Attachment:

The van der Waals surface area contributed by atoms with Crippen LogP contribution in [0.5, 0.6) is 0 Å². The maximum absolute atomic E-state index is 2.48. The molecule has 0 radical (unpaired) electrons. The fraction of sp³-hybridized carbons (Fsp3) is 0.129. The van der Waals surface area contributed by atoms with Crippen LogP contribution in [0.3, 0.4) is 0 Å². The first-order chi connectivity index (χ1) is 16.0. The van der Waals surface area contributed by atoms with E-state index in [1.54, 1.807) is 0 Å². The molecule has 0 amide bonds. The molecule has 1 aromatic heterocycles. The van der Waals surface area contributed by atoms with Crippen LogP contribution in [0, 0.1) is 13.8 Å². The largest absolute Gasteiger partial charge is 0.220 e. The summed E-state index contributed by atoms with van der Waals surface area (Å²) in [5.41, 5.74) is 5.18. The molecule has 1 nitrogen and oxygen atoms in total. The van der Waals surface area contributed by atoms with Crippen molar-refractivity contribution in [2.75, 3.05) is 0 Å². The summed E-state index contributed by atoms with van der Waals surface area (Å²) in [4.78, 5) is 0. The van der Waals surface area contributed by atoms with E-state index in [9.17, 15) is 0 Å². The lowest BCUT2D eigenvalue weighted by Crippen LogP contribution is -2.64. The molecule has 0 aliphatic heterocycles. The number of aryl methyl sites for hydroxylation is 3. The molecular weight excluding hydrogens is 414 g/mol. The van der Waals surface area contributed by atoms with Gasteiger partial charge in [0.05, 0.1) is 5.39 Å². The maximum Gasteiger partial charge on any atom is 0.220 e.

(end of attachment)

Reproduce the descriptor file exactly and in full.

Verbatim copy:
The van der Waals surface area contributed by atoms with Crippen LogP contribution in [0.5, 0.6) is 0 Å². The maximum absolute atomic E-state index is 2.48. The molecule has 0 radical (unpaired) electrons. The fraction of sp³-hybridized carbons (Fsp3) is 0.129. The van der Waals surface area contributed by atoms with Crippen LogP contribution in [0.3, 0.4) is 0 Å². The first-order chi connectivity index (χ1) is 16.0. The van der Waals surface area contributed by atoms with E-state index in [1.54, 1.807) is 0 Å². The molecule has 0 amide bonds. The molecule has 1 aromatic heterocycles. The van der Waals surface area contributed by atoms with Crippen LogP contribution in [0, 0.1) is 13.8 Å². The largest absolute Gasteiger partial charge is 0.220 e. The summed E-state index contributed by atoms with van der Waals surface area (Å²) in [5.41, 5.74) is 5.18. The molecule has 1 nitrogen and oxygen atoms in total. The van der Waals surface area contributed by atoms with Crippen molar-refractivity contribution in [2.75, 3.05) is 0 Å². The summed E-state index contributed by atoms with van der Waals surface area (Å²) in [4.78, 5) is 0. The van der Waals surface area contributed by atoms with E-state index in [9.17, 15) is 0 Å². The lowest BCUT2D eigenvalue weighted by Crippen LogP contribution is -2.64. The molecule has 0 aliphatic heterocycles. The number of aryl methyl sites for hydroxylation is 3. The molecular weight excluding hydrogens is 414 g/mol. The van der Waals surface area contributed by atoms with Gasteiger partial charge in [0.05, 0.1) is 5.39 Å². The maximum Gasteiger partial charge on any atom is 0.220 e.